Stripe and other payment aggregators are notoriously risk-averse. They are quick to label businesses as “high-risk” and shut down accounts at the first sign of trouble. But what exactly makes a business high-risk in the eyes of Stripe?

There are several factors that can cause Stripe to categorize your business as high-risk, including:

  • Your industry or business model
  • High chargeback or fraud rates
  • Selling high-ticket items or recurring subscriptions
  • Inconsistent or sporadic processing volumes
  • Location of your business and customers
  • Lack of processing history

Some of the most common types of online businesses that Stripe considers high-risk include:

  • Dropshippers and e-commerce retailers
  • Digital goods and course sellers
  • Coaches and consultants
  • SaaS and subscription businesses
  • Ticket sellers and event organizers
  • Affiliate and network marketers
  • Adult content and services
  • Gambling and gaming sites
  • High-risk financial services
  • Nutraceuticals and supplements

Basically, if your business falls into any of these categories or has any of the risk factors mentioned above, there’s a good chance Stripe will consider you high-risk and you’ll be at greater risk of having your account shut down.

It’s worth noting that being labeled high-risk by Stripe doesn’t necessarily mean your business is actually risky or doing anything wrong. Stripe is simply trying to minimize their own risk exposure, even if that means cutting off legitimate businesses.

So, what can you do if Stripe considers your business high-risk? The best solution is to seek out a high-risk merchant account provider that specializes in working with businesses in your industry. These providers are much more tolerant of risk and will work with you to find a stable, long-term processing solution.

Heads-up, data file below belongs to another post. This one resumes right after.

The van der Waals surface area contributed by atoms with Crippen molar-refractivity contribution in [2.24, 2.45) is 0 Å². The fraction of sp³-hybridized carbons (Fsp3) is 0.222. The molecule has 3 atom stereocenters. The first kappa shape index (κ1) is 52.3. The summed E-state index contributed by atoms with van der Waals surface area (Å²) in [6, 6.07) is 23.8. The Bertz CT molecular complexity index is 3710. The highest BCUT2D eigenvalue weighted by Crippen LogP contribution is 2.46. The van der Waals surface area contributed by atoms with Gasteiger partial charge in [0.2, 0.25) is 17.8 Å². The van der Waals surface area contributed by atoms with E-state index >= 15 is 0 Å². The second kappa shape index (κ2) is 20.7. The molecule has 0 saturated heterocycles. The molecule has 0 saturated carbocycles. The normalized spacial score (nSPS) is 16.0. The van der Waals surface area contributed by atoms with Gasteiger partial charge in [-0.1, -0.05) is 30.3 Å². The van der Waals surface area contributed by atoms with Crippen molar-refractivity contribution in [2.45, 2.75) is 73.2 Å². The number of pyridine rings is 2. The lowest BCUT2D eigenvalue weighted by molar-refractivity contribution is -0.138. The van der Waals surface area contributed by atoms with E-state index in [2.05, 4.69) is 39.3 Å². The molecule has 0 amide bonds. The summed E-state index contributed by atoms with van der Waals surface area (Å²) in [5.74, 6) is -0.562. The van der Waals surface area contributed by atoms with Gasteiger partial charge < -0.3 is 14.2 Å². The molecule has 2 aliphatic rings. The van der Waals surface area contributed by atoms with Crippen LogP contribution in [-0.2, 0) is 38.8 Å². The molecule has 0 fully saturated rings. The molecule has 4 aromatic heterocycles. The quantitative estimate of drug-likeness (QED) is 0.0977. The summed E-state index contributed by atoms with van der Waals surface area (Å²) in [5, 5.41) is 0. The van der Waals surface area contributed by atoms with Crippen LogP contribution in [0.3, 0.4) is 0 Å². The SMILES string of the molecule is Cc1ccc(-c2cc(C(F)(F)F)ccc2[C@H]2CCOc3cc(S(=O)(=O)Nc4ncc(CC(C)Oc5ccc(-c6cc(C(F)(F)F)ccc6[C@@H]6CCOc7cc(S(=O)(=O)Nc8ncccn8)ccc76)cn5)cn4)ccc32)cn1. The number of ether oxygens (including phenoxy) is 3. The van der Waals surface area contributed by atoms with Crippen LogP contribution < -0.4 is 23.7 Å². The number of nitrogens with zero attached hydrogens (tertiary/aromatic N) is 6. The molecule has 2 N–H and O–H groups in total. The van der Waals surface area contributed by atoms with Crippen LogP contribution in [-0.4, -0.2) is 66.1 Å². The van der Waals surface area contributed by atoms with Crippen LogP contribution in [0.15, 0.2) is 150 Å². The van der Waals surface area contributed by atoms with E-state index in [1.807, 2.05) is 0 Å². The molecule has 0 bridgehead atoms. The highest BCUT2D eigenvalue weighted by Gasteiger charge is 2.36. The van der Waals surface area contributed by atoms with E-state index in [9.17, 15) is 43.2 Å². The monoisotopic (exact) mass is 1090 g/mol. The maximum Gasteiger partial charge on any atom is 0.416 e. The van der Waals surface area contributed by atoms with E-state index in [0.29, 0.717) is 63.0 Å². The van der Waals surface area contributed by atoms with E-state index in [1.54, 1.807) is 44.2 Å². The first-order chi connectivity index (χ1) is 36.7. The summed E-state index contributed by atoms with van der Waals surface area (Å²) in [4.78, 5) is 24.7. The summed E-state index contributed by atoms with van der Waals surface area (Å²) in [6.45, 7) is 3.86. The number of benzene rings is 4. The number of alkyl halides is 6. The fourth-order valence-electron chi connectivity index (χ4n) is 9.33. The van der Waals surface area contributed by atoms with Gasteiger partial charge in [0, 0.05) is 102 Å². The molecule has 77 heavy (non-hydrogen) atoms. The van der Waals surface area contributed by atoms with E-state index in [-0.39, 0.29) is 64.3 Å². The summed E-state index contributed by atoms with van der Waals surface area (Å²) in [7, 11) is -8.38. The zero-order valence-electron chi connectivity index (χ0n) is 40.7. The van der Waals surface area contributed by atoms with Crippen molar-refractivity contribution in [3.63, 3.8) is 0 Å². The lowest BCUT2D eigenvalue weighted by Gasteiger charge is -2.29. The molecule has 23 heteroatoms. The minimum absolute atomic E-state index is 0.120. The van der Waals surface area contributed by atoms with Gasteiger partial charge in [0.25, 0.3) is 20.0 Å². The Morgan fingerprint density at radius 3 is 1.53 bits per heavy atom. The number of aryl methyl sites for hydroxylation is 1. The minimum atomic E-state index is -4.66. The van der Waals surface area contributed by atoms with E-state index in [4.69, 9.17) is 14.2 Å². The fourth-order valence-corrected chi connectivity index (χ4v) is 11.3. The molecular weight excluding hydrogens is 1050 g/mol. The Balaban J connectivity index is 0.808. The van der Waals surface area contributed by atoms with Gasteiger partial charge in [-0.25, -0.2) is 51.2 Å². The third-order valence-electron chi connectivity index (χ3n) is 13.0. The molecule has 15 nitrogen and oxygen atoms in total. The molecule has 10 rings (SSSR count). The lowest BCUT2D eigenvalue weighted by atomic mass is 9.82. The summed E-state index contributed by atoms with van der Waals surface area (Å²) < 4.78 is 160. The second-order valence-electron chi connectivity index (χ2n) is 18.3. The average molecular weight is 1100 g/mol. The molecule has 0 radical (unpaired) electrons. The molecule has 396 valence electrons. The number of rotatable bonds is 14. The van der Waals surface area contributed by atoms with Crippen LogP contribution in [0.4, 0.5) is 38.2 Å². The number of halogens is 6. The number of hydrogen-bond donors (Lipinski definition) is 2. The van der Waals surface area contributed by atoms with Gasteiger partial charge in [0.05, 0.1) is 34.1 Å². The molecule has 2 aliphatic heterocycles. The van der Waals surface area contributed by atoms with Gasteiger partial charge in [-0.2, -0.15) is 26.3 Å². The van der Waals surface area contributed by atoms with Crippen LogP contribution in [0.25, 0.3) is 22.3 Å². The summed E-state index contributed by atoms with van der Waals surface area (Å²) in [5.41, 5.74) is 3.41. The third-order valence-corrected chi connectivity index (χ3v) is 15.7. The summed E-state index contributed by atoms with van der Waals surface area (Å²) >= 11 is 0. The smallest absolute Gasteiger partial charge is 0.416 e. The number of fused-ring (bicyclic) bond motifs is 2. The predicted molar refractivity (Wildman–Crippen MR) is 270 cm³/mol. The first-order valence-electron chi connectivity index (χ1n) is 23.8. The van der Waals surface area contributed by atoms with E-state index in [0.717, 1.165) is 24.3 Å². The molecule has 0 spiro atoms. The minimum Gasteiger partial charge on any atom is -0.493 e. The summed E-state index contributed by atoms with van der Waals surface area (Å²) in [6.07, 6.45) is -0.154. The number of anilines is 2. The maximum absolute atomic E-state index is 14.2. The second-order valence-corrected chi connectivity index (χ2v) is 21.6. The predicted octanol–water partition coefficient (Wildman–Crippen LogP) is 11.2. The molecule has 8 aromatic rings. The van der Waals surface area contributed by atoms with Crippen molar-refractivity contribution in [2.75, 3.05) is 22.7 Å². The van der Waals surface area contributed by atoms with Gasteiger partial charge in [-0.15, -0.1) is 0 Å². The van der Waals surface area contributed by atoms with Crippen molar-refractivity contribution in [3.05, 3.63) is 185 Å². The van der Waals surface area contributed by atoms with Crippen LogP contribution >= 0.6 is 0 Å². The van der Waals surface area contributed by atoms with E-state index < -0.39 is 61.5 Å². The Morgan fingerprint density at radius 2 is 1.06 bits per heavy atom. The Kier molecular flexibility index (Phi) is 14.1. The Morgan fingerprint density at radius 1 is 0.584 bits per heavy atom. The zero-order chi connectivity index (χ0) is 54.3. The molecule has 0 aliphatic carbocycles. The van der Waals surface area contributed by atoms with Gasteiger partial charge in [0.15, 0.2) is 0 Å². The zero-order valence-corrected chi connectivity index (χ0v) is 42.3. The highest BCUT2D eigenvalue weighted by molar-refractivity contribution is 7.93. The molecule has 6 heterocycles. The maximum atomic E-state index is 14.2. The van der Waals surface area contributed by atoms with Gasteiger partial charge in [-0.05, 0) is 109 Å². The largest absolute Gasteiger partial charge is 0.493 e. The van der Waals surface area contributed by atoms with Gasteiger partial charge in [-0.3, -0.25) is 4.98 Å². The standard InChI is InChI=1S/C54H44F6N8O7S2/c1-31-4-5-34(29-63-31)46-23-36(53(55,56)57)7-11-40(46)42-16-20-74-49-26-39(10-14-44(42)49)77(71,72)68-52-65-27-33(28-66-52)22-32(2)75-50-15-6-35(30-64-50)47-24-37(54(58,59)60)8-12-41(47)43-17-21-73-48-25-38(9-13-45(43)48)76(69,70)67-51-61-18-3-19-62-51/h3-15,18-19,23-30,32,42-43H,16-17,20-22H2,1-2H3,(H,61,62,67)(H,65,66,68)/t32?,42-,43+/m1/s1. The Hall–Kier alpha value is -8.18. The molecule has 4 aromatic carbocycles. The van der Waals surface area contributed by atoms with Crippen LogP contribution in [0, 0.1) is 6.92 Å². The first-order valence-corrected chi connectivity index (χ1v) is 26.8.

High Risk Businesses NEED High Risk Processing

row of businesses on a street with a "closed" sign

Closed, closed, closed.

Real Businesses Impacted by Stripe Account Termination

To understand the real-world consequences of having your Stripe account suddenly shut down, let’s look at a few examples of businesses that have experienced this firsthand.

Case Study 1: Ecommerce Store Selling Survival Gear

An online retailer selling survival gear and equipment had been using Stripe for payment processing for over a year without any issues. One day, without warning, they received an email from Stripe stating that their account had been terminated effective immediately due to being classified as a high-risk business.

The merchant was left scrambling to find an alternative payment processor while their website was unable to accept orders. It took them several weeks to get set up with a high-risk merchant account provider, during which time they estimate they lost over $20,000 in potential sales.

Case Study 2: Subscription Box Service

A subscription box company delivering monthly packages of niche products had been happily using Stripe for recurring billing. After one of their boxes experienced higher than normal chargeback rates due to a product quality issue, Stripe abruptly terminated their account.

Not only did the company lose the ability to process payments, but Stripe also withheld several months’ worth of funds to cover potential chargebacks. This created a major cash flow crisis for the business, forcing them to take out loans to cover operating expenses until they could access their funds and transition to a new payment processor.

Case Study 3: Online Course Creator

An entrepreneur selling online courses on personal development had their Stripe account terminated after being deemed high-risk, despite having a low chargeback rate and no history of customer complaints.